Robert Frost famously wrote, “Two roads diverged in a yellow wood, And sorry I could not travel both . . . . I took the one.” The writer Frank Stockton had previously put it a different way: A youth has to choose between two doors, one of which hides a beautiful maiden he must marry and the other a tiger who will devour him. Tom Olson knows this choice all too well, but to get to that point we first have to travel a few decades back through time. While these days, Olson and I exchange texts about the ramifications of firefly incest and the suitability of the Kool-Aid Man to voice the Hindu god Brahma, our witty banter about the artistic process was not always a foregone conclusion.
In the Beginning…
This story starts in 1979, when I was being born in a North Carolina hospital and Olson was a disillusioned ex-graduate student in Ithaca, New York, having moved there to study philosophy at Cornell University. We both spent the year sleeping fitfully in student housing.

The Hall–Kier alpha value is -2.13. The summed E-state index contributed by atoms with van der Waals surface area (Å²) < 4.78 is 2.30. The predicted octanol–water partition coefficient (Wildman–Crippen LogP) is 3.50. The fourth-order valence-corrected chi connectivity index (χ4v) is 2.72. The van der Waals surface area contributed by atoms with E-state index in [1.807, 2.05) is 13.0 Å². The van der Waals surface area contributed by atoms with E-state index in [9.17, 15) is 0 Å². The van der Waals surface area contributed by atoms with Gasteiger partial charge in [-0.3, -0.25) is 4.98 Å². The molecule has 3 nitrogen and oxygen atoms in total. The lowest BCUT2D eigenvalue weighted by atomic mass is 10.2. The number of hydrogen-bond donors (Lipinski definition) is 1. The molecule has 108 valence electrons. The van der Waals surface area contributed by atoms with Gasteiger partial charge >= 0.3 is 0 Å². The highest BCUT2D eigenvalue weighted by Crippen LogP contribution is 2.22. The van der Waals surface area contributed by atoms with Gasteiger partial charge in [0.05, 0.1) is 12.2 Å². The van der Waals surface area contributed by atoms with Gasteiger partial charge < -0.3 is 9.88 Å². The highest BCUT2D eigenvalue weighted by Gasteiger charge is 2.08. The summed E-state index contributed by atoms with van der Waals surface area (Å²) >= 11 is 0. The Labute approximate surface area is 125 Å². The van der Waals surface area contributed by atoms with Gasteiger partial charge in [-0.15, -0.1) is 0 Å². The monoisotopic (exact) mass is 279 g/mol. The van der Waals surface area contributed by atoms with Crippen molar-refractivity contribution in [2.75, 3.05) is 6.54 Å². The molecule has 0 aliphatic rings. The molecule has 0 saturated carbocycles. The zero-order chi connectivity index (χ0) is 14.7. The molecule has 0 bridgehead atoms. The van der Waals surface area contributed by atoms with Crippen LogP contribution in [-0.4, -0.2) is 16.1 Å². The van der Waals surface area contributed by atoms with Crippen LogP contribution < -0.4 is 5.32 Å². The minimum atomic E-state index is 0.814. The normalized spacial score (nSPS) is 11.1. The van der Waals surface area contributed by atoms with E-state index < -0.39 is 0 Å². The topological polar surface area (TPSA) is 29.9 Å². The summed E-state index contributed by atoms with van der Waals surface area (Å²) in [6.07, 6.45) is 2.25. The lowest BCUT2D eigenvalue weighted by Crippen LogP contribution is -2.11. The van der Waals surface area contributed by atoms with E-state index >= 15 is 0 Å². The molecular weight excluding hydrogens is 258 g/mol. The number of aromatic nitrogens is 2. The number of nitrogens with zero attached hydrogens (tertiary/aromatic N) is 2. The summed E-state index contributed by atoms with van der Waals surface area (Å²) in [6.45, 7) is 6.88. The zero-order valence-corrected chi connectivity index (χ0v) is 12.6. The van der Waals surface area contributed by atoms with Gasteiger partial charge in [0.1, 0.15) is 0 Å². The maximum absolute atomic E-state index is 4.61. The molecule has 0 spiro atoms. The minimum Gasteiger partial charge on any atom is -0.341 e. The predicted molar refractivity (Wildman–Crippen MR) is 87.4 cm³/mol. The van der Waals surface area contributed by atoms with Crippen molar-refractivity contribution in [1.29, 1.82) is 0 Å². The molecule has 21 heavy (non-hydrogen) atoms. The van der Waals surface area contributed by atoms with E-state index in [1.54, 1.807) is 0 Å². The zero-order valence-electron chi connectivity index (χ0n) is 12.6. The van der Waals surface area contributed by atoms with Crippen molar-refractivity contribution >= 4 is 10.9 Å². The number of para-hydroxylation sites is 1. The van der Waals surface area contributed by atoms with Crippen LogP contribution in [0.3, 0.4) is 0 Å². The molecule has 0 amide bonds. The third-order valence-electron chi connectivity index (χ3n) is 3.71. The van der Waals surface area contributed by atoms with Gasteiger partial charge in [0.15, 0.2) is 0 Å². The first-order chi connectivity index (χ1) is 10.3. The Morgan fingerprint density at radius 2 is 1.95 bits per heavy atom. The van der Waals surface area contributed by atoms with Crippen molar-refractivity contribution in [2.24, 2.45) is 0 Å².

Olson’s fitful sleep, having decided that the philosophy he studied had been completely pointless, was born from living in a basement apartment with grocery trips to buy peanut butter, nonfat dry milk for homemade yogurt, and popcorn. He was surrounded by leftists distributing single-spaced typed proclamations, but was convinced there was more to propagandist literature and, ultimately life. Tom Olson’s road from former philosopher to flipbook artist started much like his left-leaning acquaintances: with the distribution of pamphlets. Instead of distributing mimeograph-machined manifestos, however, Olson handed out cartoons. (Which allegedly still exist in some long forgotten manila folder.)
Finding the still cartoon form somewhat limiting, but (wrongly) feeling he had no drawing talent of any kind, Olson luckily stumbled across a flipbook, which he responded to with amazement at how little ability it took to make something move. Like a magician, Olson soon found he could create a rabbit able to fly into the sun or instantly transform the sun into a wrecking ball. Even better, with the benefit a circle stencil, Olson didn’t have to rely on his non-existent art school training and could make oranges that turned into Swiss cheese that became grapes. Thus The Adventures of the Little Circle and The Little Circle Goes Wild came to life.